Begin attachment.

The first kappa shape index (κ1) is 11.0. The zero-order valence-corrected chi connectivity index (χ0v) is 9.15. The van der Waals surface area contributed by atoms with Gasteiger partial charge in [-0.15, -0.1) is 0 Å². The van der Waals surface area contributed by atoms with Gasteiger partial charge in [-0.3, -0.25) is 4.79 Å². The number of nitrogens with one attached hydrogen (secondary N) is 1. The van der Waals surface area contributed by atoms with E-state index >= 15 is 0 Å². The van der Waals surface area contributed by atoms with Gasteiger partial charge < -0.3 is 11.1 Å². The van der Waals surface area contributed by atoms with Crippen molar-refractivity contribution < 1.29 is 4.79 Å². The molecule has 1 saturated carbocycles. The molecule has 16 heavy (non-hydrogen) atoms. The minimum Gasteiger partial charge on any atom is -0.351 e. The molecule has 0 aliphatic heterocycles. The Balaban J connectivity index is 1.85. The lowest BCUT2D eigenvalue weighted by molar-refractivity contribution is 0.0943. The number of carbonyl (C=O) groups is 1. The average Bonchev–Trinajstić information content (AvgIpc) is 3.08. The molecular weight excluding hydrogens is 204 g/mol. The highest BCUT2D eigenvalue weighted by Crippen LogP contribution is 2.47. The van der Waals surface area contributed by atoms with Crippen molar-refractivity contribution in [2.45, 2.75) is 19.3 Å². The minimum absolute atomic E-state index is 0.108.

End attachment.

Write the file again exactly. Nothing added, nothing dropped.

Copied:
The first kappa shape index (κ1) is 11.0. The zero-order valence-corrected chi connectivity index (χ0v) is 9.15. The van der Waals surface area contributed by atoms with Gasteiger partial charge in [-0.15, -0.1) is 0 Å². The van der Waals surface area contributed by atoms with Gasteiger partial charge in [-0.3, -0.25) is 4.79 Å². The number of nitrogens with one attached hydrogen (secondary N) is 1. The van der Waals surface area contributed by atoms with E-state index >= 15 is 0 Å². The van der Waals surface area contributed by atoms with Gasteiger partial charge < -0.3 is 11.1 Å². The van der Waals surface area contributed by atoms with Crippen molar-refractivity contribution < 1.29 is 4.79 Å². The molecule has 1 saturated carbocycles. The molecule has 16 heavy (non-hydrogen) atoms. The minimum Gasteiger partial charge on any atom is -0.351 e. The molecule has 0 aliphatic heterocycles. The Balaban J connectivity index is 1.85. The lowest BCUT2D eigenvalue weighted by molar-refractivity contribution is 0.0943. The number of carbonyl (C=O) groups is 1. The average Bonchev–Trinajstić information content (AvgIpc) is 3.08. The molecular weight excluding hydrogens is 204 g/mol. The highest BCUT2D eigenvalue weighted by Crippen LogP contribution is 2.47. The van der Waals surface area contributed by atoms with Crippen molar-refractivity contribution in [2.45, 2.75) is 19.3 Å². The minimum absolute atomic E-state index is 0.108.